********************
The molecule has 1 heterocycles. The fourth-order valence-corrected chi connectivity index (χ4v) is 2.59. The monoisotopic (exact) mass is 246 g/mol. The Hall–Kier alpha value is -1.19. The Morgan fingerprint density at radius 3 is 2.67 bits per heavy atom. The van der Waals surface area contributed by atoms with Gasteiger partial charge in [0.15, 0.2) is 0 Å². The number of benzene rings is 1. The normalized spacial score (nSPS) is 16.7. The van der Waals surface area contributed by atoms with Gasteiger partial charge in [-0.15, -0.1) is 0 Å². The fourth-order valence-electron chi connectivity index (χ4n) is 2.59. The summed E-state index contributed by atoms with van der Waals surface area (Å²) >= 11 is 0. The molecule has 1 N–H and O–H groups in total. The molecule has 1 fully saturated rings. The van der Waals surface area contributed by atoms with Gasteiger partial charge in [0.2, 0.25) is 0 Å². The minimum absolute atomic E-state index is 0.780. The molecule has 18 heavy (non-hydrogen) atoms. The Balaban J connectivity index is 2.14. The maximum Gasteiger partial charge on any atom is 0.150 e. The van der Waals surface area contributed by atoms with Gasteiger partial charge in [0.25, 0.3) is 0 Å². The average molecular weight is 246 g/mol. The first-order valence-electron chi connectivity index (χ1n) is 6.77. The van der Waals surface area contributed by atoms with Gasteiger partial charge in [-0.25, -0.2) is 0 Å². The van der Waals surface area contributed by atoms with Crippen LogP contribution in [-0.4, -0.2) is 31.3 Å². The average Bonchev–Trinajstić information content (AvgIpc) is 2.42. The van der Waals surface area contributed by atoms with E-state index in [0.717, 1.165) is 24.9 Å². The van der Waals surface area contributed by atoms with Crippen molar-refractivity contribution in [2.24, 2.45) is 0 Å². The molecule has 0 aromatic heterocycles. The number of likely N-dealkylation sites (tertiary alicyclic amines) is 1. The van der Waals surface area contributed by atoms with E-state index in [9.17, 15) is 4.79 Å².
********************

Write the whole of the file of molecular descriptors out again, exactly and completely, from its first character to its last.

The molecule has 1 heterocycles. The fourth-order valence-corrected chi connectivity index (χ4v) is 2.59. The monoisotopic (exact) mass is 246 g/mol. The Hall–Kier alpha value is -1.19. The Morgan fingerprint density at radius 3 is 2.67 bits per heavy atom. The van der Waals surface area contributed by atoms with Gasteiger partial charge in [0.15, 0.2) is 0 Å². The number of benzene rings is 1. The normalized spacial score (nSPS) is 16.7. The van der Waals surface area contributed by atoms with Gasteiger partial charge in [-0.15, -0.1) is 0 Å². The fourth-order valence-electron chi connectivity index (χ4n) is 2.59. The summed E-state index contributed by atoms with van der Waals surface area (Å²) >= 11 is 0. The molecule has 1 N–H and O–H groups in total. The molecule has 1 fully saturated rings. The van der Waals surface area contributed by atoms with Gasteiger partial charge in [0.2, 0.25) is 0 Å². The minimum absolute atomic E-state index is 0.780. The molecule has 18 heavy (non-hydrogen) atoms. The Balaban J connectivity index is 2.14. The maximum Gasteiger partial charge on any atom is 0.150 e. The van der Waals surface area contributed by atoms with Gasteiger partial charge in [0.25, 0.3) is 0 Å². The average molecular weight is 246 g/mol. The first-order valence-electron chi connectivity index (χ1n) is 6.77. The van der Waals surface area contributed by atoms with Gasteiger partial charge in [-0.25, -0.2) is 0 Å². The van der Waals surface area contributed by atoms with Crippen LogP contribution in [-0.4, -0.2) is 31.3 Å². The average Bonchev–Trinajstić information content (AvgIpc) is 2.42. The van der Waals surface area contributed by atoms with E-state index in [0.717, 1.165) is 24.9 Å². The van der Waals surface area contributed by atoms with Crippen molar-refractivity contribution in [2.24, 2.45) is 0 Å². The molecule has 0 aromatic heterocycles. The number of likely N-dealkylation sites (tertiary alicyclic amines) is 1. The van der Waals surface area contributed by atoms with E-state index in [9.17, 15) is 4.79 Å².